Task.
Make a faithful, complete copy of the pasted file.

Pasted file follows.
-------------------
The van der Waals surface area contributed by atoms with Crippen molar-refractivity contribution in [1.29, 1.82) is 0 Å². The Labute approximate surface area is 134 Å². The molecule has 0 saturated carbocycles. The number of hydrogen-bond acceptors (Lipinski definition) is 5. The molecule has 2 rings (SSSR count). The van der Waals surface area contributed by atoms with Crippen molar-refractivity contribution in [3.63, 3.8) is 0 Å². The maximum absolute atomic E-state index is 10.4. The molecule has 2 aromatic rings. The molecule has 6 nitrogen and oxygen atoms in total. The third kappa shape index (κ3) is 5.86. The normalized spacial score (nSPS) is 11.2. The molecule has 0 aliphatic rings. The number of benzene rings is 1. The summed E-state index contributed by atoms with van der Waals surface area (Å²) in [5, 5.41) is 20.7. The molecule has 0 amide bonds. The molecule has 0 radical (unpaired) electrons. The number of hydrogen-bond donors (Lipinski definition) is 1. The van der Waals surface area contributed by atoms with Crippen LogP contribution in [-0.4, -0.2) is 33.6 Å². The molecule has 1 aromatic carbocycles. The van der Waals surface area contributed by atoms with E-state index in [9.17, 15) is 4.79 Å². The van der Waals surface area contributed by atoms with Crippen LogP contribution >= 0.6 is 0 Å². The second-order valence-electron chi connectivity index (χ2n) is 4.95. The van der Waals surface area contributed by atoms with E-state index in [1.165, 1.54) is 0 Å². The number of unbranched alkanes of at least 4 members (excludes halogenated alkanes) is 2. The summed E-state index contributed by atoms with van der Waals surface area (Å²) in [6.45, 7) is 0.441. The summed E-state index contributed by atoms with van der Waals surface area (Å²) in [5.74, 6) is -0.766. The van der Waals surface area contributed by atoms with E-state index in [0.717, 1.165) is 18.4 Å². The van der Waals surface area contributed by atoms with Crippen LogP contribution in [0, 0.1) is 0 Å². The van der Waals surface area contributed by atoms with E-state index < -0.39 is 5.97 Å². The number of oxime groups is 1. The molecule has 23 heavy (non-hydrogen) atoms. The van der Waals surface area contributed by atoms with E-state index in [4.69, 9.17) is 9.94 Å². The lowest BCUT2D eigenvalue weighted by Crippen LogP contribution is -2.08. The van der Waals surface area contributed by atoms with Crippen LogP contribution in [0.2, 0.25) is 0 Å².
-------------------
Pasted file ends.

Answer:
The van der Waals surface area contributed by atoms with Crippen molar-refractivity contribution in [1.29, 1.82) is 0 Å². The Labute approximate surface area is 134 Å². The molecule has 0 saturated carbocycles. The number of hydrogen-bond acceptors (Lipinski definition) is 5. The molecule has 2 rings (SSSR count). The van der Waals surface area contributed by atoms with Crippen molar-refractivity contribution in [3.63, 3.8) is 0 Å². The maximum absolute atomic E-state index is 10.4. The molecule has 2 aromatic rings. The molecule has 6 nitrogen and oxygen atoms in total. The third kappa shape index (κ3) is 5.86. The normalized spacial score (nSPS) is 11.2. The molecule has 0 aliphatic rings. The number of benzene rings is 1. The summed E-state index contributed by atoms with van der Waals surface area (Å²) in [5, 5.41) is 20.7. The molecule has 0 amide bonds. The molecule has 0 radical (unpaired) electrons. The number of hydrogen-bond donors (Lipinski definition) is 1. The van der Waals surface area contributed by atoms with Crippen LogP contribution in [-0.4, -0.2) is 33.6 Å². The molecule has 1 aromatic carbocycles. The van der Waals surface area contributed by atoms with E-state index in [9.17, 15) is 4.79 Å². The van der Waals surface area contributed by atoms with Crippen LogP contribution >= 0.6 is 0 Å². The second-order valence-electron chi connectivity index (χ2n) is 4.95. The van der Waals surface area contributed by atoms with E-state index in [1.165, 1.54) is 0 Å². The number of unbranched alkanes of at least 4 members (excludes halogenated alkanes) is 2. The summed E-state index contributed by atoms with van der Waals surface area (Å²) in [6.45, 7) is 0.441. The summed E-state index contributed by atoms with van der Waals surface area (Å²) in [5.74, 6) is -0.766. The van der Waals surface area contributed by atoms with E-state index in [0.717, 1.165) is 18.4 Å². The van der Waals surface area contributed by atoms with Crippen LogP contribution in [0, 0.1) is 0 Å². The van der Waals surface area contributed by atoms with E-state index < -0.39 is 5.97 Å². The number of oxime groups is 1. The molecule has 23 heavy (non-hydrogen) atoms. The van der Waals surface area contributed by atoms with E-state index in [4.69, 9.17) is 9.94 Å². The lowest BCUT2D eigenvalue weighted by Crippen LogP contribution is -2.08. The van der Waals surface area contributed by atoms with Crippen LogP contribution in [0.2, 0.25) is 0 Å².